- Currently, the only way to diagnose cancers of stomach and esophagus is through an endoscopy that involves risk of complications.
- A breath test that could accurately measure the levels of 5 different chemicals in the breath of patients with stomach and esophageal cancer, can be used as a new diagnostic measure.
- Cancer cells produce a mixture of chemicals, different from those of healthy cells, which can be detected using this breath test.
A test that measures the levels of five chemicals in the breath has shown promising results for the detection of cancers of the esophagus and stomach.
The results of the large patient trial, involving more than 300 patients, were presented at the European Cancer Congress 2017.
Stomach and esophageal cancers account for around 1.4 million new cancer diagnoses each year worldwide.
The number of new cases of stomach cancer was 7.4 per 100,000 men and women per year and the number of deaths was 3.3 per 100,000 men and women per year.
In 2013, there were an estimated 36,857 people living with esophageal cancer and 79,843 people living with stomach cancer in the United States.
There were an estimated 16,910 new cases of esophageal cancer and 26,370 new cases of stomach cancer in 2016 in U.S.
Ambiguous symptoms and late diagnosis, often bring down the level of the five-year survival rate for these two types of cancer to 15%.
The new research showed that the test could diagnose cancer with an overall accuracy of 85%.
Dr Sheraz Markar, an NIHR Clinical Trials Fellow from Imperial College London, under the supervision of Professor George Hanna, told the Congress "At present the only way to diagnose esophageal cancer or stomach cancer is with endoscopy. This method is expensive, invasive and has some risk of complications."
"A breath test could be used as a non-invasive, first-line test to reduce the number of unnecessary endoscopies. In the longer term this could also mean earlier diagnosis and treatment, and better survival." Dr Marker added.
Previous research had suggested that there are differences in the levels of specific chemicals such as butyric, pentanoic and hexanoic acids, butanal, and decanal between patients with stomach or esophageal cancer and patients with just upper gastrointestinal symptoms but without cancer.
The new research, which is based on this research, aimed to test whether this 'chemical signature' could be the basis of a diagnostic test.
The research team collected breath samples from 335 people at St Mary's Hospital, Imperial College Healthcare NHS Trust; University College London Hospital and the Royal Marsden Hospital, London.
Among them, 163 had been diagnosed with stomach or esophageal cancer through an endoscopy and 172 showed no evidence of cancer when they had an endoscopy.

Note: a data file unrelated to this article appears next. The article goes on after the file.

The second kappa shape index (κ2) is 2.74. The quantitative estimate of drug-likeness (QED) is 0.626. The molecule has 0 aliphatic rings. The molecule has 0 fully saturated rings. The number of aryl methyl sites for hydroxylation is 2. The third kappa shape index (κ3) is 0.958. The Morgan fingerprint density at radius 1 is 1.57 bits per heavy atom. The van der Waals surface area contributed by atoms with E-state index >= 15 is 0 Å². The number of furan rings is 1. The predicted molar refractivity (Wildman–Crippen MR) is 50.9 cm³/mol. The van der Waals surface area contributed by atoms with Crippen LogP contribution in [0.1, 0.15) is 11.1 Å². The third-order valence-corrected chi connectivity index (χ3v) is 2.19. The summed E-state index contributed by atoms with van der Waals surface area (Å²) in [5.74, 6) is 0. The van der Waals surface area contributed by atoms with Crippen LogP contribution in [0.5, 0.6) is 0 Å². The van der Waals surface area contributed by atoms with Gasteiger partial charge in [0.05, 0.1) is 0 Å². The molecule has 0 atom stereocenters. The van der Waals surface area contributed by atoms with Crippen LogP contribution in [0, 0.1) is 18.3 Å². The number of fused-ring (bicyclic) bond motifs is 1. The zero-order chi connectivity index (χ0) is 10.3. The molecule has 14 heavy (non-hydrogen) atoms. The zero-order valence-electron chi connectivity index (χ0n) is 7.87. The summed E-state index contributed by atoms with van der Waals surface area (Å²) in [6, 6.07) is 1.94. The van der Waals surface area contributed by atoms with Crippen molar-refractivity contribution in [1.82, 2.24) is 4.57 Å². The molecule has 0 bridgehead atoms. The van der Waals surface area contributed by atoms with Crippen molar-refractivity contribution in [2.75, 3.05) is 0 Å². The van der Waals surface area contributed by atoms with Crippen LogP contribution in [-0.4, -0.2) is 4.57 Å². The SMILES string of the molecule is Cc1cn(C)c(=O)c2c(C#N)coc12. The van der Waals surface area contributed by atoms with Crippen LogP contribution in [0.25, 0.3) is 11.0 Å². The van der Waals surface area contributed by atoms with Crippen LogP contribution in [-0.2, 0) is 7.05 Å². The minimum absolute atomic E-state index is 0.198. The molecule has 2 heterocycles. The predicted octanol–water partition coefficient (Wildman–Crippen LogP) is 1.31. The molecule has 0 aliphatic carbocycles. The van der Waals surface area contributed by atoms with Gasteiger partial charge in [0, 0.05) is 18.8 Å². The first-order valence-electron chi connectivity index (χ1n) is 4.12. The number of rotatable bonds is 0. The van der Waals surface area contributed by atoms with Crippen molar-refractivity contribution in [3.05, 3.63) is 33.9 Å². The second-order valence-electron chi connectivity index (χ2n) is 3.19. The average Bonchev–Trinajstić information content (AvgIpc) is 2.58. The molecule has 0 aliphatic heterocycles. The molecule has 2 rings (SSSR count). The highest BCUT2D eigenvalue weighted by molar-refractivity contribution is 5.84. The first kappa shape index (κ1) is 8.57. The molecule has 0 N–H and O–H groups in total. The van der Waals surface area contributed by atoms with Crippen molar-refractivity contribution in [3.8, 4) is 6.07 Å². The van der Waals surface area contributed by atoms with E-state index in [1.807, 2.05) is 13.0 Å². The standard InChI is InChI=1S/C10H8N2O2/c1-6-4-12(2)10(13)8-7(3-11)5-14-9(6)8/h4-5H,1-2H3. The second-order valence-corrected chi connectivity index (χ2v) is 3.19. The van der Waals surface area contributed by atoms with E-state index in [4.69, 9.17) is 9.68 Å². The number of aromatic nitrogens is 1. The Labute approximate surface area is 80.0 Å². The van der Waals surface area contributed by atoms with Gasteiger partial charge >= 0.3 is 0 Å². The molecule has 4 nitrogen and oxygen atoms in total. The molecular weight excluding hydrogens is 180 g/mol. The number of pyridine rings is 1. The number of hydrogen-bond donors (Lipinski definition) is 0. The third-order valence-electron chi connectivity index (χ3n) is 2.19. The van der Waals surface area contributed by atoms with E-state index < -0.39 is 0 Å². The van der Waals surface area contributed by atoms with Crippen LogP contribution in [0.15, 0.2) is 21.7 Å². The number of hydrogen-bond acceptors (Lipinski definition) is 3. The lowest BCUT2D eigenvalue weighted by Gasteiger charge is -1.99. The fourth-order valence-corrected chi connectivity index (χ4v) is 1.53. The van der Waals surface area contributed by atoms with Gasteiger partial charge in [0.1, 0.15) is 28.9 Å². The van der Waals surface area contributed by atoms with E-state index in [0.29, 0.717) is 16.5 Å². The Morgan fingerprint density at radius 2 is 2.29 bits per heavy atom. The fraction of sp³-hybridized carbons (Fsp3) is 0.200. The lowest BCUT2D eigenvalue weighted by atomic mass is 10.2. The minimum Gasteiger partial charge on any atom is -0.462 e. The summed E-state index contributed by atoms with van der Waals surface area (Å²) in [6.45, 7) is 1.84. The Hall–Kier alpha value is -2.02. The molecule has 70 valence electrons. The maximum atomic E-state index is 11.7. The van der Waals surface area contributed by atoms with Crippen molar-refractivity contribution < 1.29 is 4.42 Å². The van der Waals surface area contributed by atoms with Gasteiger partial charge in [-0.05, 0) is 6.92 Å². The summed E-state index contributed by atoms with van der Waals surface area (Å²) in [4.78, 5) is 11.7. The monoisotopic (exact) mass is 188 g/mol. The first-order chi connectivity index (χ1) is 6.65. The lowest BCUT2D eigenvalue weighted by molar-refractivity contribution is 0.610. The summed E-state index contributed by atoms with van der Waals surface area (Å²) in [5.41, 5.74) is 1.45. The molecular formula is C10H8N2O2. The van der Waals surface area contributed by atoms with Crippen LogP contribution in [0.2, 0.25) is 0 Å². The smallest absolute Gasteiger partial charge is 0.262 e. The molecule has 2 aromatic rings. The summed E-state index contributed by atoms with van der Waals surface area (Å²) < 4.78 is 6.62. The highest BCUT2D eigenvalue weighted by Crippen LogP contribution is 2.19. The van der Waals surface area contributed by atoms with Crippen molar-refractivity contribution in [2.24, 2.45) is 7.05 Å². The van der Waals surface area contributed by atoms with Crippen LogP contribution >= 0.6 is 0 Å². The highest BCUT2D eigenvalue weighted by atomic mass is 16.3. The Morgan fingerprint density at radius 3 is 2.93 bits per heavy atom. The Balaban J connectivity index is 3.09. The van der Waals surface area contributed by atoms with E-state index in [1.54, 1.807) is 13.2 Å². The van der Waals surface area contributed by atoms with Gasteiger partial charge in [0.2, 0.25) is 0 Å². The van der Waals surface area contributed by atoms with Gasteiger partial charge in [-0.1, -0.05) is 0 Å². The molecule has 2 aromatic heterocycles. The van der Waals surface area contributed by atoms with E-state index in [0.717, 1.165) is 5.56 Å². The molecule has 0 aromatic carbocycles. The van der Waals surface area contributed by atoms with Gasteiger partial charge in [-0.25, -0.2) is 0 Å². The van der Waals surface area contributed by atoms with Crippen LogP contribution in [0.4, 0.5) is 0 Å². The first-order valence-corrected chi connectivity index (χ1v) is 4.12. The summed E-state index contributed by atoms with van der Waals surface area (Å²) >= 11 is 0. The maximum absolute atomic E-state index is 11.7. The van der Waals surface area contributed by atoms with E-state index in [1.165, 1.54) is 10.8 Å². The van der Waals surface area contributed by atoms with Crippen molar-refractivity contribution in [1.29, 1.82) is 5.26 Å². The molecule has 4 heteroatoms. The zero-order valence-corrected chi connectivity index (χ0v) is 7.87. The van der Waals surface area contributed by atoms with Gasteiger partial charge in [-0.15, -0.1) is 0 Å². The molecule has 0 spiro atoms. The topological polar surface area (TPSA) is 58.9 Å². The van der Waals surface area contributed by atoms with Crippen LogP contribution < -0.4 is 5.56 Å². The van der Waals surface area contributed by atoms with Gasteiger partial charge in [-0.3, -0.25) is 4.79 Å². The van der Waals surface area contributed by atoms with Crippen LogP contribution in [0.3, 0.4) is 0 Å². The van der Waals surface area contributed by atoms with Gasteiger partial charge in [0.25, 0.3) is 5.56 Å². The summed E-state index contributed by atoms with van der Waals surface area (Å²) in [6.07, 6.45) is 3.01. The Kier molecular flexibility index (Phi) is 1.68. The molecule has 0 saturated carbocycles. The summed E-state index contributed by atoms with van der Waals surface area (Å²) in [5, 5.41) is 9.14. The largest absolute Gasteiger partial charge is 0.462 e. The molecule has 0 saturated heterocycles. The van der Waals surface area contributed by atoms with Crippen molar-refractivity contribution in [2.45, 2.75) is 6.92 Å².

All the samples were analyzed with a technique called selected ion flow-tube mass spectrometry. This test accurately measures small amounts of different chemicals in mixtures of gases such as breath.
Researchers measured the levels of the five chemicals in each sample to see which ones matched to the 'chemical signature' that indicated cancer.
The results showed that the test was 85% accurate overall, with a sensitivity of 80% and a specificity of 81%.
The test was sensitive- which meant that it was good at picking up those who had cancer, it was also specific- which meant that it was good at correctly identifying who did not have cancer.
Dr Markar said "Because cancer cells are different to healthy ones, they produce a different mixture of chemicals. This study suggests that we may be able detect these differences and use a breath test to indicate which patients are likely to have cancer of the oesophagus and stomach, and which do not. However, these findings must be validated in a larger sample of patients before the test could be used in the clinic."
The researchers plan to conduct a larger trial using the test in patients who are being given an endoscopy for gastrointestinal symptoms but not yet diagnosed with cancer.
This will assess the ability of the test to pick up cases within a group that is likely to contain only a small percentage of cancers.
Breath tests for other types of cancer, such as colorectal and pancreatic, are also being researched upon. This could be used as first-line tests in general practice surgeries.
- Cancer Stat Facts: Stomach Cancer - (https://seer.cancer.gov/statfacts/html/stomach.html)
- Cancer Stat Facts: Esophageal Cancer - (https://seer.cancer.gov/statfacts/html/esoph.html)